Welfare groups swamped as 300 horses run wild across Belfast Hills
Around 300 horses may have been abandoned across the Belfast Hills, according to a rescue worker who helped to round up a herd running loose on a west Belfast road at rush hour.
The herd of around 20 abandoned animals was left in a field at an Ulster Wildlife nature reserve in the Hannahstown area. But after fences were cut they escaped onto Ballycolin Road yesterday morning.
The horses, including a number of heavily pregnant mares, have now been returned to Slievenacloy Nature Reserve, bringing the number of horses abandoned there in the past fortnight to 29.
Ulster Wildlife nature reserves manager Andrew Crory said the first horse appeared about a fortnight ago. "One appeared, then two more, then six appeared in one field and there were nine last Thursday.
"On Friday it was up to 17, and this morning I got a call to say there were 29," he said.
"The fences had been cut and the horses put onto the ground. We don't actually know what to do at the minute – it's an issue across the Belfast Hills and they seem to be multiplying. Other landowners are having the same issues over the last few days. It is a problem that is endemic to the Belfast Hills now by all accounts."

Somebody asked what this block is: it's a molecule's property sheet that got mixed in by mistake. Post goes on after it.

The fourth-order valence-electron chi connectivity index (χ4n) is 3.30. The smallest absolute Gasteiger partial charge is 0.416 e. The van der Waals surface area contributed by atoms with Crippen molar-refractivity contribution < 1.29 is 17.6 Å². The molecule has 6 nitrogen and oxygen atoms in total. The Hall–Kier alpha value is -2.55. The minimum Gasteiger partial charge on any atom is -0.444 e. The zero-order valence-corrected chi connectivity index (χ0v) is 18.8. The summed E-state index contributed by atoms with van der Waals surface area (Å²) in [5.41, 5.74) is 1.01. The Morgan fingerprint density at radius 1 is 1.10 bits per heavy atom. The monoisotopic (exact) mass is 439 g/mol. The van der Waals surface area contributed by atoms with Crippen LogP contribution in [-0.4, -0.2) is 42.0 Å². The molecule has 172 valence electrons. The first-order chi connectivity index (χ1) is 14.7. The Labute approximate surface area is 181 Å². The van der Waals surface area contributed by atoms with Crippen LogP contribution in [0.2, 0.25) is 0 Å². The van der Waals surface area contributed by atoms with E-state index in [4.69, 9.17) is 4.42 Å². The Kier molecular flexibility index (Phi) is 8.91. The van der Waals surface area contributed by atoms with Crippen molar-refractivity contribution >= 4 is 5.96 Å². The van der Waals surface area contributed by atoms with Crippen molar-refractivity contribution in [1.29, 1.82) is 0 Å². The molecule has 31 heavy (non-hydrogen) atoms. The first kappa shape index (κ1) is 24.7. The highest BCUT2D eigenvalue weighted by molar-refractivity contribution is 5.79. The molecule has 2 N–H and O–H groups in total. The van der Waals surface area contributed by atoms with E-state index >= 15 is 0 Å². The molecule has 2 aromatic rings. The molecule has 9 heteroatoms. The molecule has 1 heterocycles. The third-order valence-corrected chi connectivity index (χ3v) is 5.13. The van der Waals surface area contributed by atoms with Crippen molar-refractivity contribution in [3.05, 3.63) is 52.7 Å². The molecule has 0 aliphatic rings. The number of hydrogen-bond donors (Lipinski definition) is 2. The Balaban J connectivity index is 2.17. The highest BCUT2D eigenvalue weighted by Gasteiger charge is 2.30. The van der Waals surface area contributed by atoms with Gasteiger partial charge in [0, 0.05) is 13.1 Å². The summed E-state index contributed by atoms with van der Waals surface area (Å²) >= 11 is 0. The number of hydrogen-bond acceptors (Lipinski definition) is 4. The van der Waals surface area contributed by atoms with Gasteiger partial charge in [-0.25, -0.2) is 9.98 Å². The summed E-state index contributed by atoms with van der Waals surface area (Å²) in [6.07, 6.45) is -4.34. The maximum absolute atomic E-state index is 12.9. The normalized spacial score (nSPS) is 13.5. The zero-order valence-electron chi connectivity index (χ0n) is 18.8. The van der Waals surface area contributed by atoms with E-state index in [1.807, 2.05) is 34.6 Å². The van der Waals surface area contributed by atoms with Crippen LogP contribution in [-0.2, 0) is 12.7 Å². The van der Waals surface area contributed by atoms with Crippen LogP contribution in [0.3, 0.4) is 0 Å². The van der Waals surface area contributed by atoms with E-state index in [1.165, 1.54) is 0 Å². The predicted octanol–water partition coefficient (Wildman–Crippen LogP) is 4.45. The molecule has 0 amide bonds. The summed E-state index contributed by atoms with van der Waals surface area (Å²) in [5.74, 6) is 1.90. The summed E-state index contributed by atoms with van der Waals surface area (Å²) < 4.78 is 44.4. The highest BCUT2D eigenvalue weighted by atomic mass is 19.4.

Peter Jennings of Equine Rescue, who rounded up the stray horses, said none of the animals had been microchipped or had passports – a legal requirement – so they can't be sold.
"They're pulling their hair out. All these horses have appeared since the bank holiday weekend and we're getting no help from anyone. The police's hands are tied; my hands are tied," he said.
"None of the horses are passported or microchipped, which is the law, so there is nowhere for these horses to go.
"People can't afford to get them microchipped, they can't afford to get passports, they can't afford to feed them. It's just escalating and escalating.
"I could take you round north Belfast and there are 200 or 300 horses out on the ground, roaming because nobody wants them. Every week it's a bit more and a bit more and now they are interbreeding."
Mr Jennings said the herd rounded up this week included a two-week-old foal and a number of mares that were on the point of foaling.
"My hands are full at the moment – I can't take any more. The animal welfare regulations aren't working. The problem is being swept under the carpet."
Ulster Wildlife has now erected 'notice to remove' signs, which orders the owner to take the horses away within 14 days. After that they face a major dilemma, as Northern Ireland's animal rescue centres are already inundated with abandoned horses.
A PSNI spokesman said it received a report at approximately 11.50am on Tuesday that approximately 20 horses were loose in the Ballycolin Road area of Dunmurry.
"A worker from a rescue centre returned the horses to a field," he said.